First NYC casino card was a success

You had the feeling the first boxing card at an NYC casino would go pretty well if you saw promoter Felipe Gomez before the card kicked off on Saturday night at Resorts World Casino in Jamaica, Queens. He flashed a grin every now and again as customers strolled in, and during the course of the night, which featured solid bouts, he did indeed smile between bouts, as the event unfolded smoothly.

NYFightBlog reached out to Gomez a couple days after the show and asked for his impression of the night, which saw Joe Smith of Shirley, Long Island, score a TKO3 win over Yasin Rashid of Bed-Stuy, Brooklyn.

"Overall, I thought it was a great show," Gomez said. "I'm excited, it worked out well."

More than 1,600 fight fans paid to get in, a pretty darned impressive number, considering that there were no "stars" on the show. Gomez served up local guys, prospects, hungry guys who want to climb the ladder, and just about across the board, was rewarded with ebb-and-flow action.

The scrap between Frank Galarza and Alantez Fox stole the show. Red Hook's Galarza ate a boatload of left hooks from the 6-5 Marylander Fox, but refused to stop attacking. The judges called the eight-rounder a draw, and Gomez wants to stage a rematch on a high profile platform, like ESPN or ShoBox.

"Hats off to both of them. They took the biggest risk of their careers," Gomez said. Both men entered the ring Saturday with a 7-0 mark.

"I would've loved to see Frank win -- he's under our promotional banner -- but I credit the other kid coming to Frank's hometown," Gomez said. "But I tip my cap to the New York Commission, the judges, because out-of-town guys know they can come here and get a fair shake."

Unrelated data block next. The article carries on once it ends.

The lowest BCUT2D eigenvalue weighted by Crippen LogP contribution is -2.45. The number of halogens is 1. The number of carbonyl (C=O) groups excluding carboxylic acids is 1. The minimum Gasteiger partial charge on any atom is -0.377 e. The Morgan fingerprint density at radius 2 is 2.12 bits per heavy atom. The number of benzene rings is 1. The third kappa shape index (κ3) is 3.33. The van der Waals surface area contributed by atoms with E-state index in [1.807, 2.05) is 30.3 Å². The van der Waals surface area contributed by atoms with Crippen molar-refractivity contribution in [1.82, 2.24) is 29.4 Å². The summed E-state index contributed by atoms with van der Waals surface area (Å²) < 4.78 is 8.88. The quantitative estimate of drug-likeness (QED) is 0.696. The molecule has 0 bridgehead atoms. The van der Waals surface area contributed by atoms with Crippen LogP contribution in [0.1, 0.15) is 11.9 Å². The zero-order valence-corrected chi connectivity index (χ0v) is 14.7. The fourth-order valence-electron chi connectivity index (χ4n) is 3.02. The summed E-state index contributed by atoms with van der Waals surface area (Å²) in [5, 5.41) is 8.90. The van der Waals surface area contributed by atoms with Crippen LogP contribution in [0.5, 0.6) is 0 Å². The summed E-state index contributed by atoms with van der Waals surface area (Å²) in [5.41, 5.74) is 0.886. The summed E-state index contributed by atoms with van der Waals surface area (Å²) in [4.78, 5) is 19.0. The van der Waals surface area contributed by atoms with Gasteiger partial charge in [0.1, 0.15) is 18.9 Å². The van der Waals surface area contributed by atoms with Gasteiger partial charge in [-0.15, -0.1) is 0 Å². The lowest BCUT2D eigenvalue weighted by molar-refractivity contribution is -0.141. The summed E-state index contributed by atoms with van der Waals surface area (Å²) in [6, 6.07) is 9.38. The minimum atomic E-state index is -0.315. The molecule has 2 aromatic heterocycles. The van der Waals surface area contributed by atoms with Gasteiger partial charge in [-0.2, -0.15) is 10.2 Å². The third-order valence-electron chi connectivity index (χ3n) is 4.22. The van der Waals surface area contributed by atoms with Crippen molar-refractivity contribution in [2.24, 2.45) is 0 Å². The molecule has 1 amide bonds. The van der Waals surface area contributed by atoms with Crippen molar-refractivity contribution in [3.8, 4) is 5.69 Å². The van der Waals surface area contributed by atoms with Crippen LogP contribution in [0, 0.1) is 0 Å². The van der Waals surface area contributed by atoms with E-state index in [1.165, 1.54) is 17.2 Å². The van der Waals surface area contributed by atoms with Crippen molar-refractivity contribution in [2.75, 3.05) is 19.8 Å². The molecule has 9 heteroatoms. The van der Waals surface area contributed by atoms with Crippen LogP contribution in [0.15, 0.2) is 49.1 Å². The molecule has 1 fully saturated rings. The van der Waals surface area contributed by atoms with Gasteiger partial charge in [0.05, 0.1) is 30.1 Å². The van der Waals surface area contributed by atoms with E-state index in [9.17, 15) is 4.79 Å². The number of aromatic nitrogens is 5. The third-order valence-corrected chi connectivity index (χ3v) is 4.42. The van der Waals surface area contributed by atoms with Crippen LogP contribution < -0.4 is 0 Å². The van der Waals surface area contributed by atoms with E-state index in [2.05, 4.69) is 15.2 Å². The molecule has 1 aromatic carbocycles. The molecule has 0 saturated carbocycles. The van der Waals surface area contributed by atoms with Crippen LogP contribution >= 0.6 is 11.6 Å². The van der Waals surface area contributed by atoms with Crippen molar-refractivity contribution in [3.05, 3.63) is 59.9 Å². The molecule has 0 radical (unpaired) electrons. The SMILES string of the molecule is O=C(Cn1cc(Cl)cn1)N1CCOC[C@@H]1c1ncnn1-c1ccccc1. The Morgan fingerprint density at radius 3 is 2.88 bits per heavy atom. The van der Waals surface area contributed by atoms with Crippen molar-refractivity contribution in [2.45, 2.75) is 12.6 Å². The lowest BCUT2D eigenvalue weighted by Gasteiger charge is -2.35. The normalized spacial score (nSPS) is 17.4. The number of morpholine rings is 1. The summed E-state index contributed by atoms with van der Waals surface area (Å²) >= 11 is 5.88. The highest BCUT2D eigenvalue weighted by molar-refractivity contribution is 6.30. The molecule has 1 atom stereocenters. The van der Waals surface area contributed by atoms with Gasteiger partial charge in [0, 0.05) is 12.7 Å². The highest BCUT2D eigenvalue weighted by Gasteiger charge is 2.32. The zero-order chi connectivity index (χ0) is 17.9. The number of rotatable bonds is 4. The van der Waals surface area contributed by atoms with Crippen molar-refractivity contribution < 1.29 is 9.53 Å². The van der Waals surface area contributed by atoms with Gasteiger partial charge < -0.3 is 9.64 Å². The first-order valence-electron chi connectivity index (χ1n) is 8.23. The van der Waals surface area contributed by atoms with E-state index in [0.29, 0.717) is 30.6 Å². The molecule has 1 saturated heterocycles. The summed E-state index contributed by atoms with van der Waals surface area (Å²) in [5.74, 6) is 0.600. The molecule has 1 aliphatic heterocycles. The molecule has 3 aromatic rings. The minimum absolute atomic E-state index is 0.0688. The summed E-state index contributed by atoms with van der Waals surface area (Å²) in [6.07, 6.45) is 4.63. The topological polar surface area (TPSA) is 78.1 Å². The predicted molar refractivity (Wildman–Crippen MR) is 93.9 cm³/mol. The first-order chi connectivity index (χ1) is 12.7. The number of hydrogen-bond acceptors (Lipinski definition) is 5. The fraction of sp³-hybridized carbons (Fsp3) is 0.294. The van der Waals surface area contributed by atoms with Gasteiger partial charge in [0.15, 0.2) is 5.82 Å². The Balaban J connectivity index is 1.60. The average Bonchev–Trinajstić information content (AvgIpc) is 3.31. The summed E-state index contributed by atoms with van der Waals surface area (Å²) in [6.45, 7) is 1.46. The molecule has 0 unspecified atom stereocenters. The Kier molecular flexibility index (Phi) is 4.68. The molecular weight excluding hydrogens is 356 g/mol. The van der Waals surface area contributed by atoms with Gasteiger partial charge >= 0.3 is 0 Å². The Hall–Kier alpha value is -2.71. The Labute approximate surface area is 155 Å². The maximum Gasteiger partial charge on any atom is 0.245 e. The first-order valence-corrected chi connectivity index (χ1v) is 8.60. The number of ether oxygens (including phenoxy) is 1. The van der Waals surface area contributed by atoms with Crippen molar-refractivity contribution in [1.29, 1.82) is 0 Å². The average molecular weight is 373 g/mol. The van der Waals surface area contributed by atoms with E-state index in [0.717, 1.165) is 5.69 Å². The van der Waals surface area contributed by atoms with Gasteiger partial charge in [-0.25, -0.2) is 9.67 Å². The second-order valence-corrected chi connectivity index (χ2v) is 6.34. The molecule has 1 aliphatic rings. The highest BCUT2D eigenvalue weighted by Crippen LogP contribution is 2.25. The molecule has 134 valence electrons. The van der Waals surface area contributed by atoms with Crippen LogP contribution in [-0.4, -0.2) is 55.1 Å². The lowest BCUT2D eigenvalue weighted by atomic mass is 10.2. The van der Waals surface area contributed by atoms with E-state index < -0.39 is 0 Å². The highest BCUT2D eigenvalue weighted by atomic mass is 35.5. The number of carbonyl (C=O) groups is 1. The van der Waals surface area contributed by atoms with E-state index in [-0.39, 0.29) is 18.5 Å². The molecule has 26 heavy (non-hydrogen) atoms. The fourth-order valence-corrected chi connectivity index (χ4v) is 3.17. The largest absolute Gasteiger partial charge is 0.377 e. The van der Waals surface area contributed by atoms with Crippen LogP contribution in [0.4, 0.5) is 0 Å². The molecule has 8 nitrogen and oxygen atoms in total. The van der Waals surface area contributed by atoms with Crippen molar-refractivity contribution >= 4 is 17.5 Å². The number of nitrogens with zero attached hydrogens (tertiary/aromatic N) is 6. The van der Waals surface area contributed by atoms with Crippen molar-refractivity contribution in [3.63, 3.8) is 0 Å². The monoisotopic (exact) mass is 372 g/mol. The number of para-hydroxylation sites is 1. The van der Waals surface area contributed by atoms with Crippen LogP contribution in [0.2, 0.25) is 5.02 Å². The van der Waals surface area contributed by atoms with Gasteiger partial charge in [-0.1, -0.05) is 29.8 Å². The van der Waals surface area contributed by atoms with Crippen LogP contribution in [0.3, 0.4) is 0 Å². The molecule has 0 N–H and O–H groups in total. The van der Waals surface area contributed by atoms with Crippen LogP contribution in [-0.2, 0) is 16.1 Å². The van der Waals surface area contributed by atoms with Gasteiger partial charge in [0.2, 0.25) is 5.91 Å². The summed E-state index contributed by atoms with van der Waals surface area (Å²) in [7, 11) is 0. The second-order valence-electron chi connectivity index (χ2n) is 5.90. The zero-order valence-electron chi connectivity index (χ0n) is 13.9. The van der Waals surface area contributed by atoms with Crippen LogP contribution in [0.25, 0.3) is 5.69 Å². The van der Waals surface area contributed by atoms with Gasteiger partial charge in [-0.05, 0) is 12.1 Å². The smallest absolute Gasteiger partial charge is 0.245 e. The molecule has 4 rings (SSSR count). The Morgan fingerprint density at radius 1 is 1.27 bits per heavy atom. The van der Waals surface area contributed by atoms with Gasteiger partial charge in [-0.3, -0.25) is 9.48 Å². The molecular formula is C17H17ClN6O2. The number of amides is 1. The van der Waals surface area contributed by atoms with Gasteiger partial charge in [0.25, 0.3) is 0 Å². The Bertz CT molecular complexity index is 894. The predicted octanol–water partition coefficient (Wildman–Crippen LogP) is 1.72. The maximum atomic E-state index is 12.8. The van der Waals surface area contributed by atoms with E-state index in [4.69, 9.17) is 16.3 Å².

You have to root for a guy like Gomez, who is giving neighborhood guys a chance to compete.

He didn't lose his shirt, did he?

"We definitely didn't lose money," he told me.

Such a show can cost more than $75,000 to stage, with the cost of the venue, the ring, the purses, the security and insurance. So it's good to hear that he held his own financially, if you root for there to be ample stages for boxers to work on.

He didn't want to delve into specifics of the deal, but knowing what I know of the business, I do believe Gomez should have some leverage with the Resorts crew. If he doesn't get a share of concessions, that is something that he could ask to share in moving forward, for example. That was a brew-drinking crew at Resorts, and I spied a steady stream of patrons heading down for a chance at the slot machines all night.

Gomez said that was the first of four shows he'll do at Resorts; the next one, likely to be headlined by Vinny Maddalone, will unfold Dec. 8. He will check with the Resorts people to see if the fourth Manny Pacquiao-Juan Manuel Marquez fight can be screened at the venue after the live action.